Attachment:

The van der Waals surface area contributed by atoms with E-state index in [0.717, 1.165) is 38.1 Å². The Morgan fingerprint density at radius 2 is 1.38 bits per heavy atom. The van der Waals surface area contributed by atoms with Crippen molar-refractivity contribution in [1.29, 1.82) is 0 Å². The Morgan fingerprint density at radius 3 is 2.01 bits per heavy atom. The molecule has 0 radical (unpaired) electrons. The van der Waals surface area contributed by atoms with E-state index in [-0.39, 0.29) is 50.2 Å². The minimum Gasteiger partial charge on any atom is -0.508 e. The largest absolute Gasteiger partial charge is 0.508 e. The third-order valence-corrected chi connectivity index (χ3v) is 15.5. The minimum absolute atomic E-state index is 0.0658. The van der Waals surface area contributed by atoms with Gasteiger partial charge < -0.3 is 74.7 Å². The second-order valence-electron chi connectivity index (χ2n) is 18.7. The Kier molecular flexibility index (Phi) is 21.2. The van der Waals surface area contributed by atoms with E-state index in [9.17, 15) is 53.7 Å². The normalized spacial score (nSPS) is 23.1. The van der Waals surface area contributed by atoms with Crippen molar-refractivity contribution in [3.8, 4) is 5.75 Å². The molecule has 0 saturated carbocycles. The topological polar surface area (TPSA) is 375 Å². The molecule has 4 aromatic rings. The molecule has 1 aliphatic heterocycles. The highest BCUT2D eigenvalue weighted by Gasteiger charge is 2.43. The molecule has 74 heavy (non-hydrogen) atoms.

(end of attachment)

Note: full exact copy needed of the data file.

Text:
The van der Waals surface area contributed by atoms with E-state index in [0.717, 1.165) is 38.1 Å². The Morgan fingerprint density at radius 2 is 1.38 bits per heavy atom. The van der Waals surface area contributed by atoms with Crippen molar-refractivity contribution in [1.29, 1.82) is 0 Å². The Morgan fingerprint density at radius 3 is 2.01 bits per heavy atom. The molecule has 0 radical (unpaired) electrons. The van der Waals surface area contributed by atoms with E-state index in [-0.39, 0.29) is 50.2 Å². The minimum Gasteiger partial charge on any atom is -0.508 e. The largest absolute Gasteiger partial charge is 0.508 e. The third-order valence-corrected chi connectivity index (χ3v) is 15.5. The minimum absolute atomic E-state index is 0.0658. The van der Waals surface area contributed by atoms with Gasteiger partial charge < -0.3 is 74.7 Å². The second-order valence-electron chi connectivity index (χ2n) is 18.7. The Kier molecular flexibility index (Phi) is 21.2. The van der Waals surface area contributed by atoms with E-state index in [9.17, 15) is 53.7 Å². The normalized spacial score (nSPS) is 23.1. The van der Waals surface area contributed by atoms with Crippen molar-refractivity contribution in [3.8, 4) is 5.75 Å². The molecule has 0 saturated carbocycles. The topological polar surface area (TPSA) is 375 Å². The molecule has 4 aromatic rings. The molecule has 1 aliphatic heterocycles. The highest BCUT2D eigenvalue weighted by Gasteiger charge is 2.43. The molecule has 74 heavy (non-hydrogen) atoms.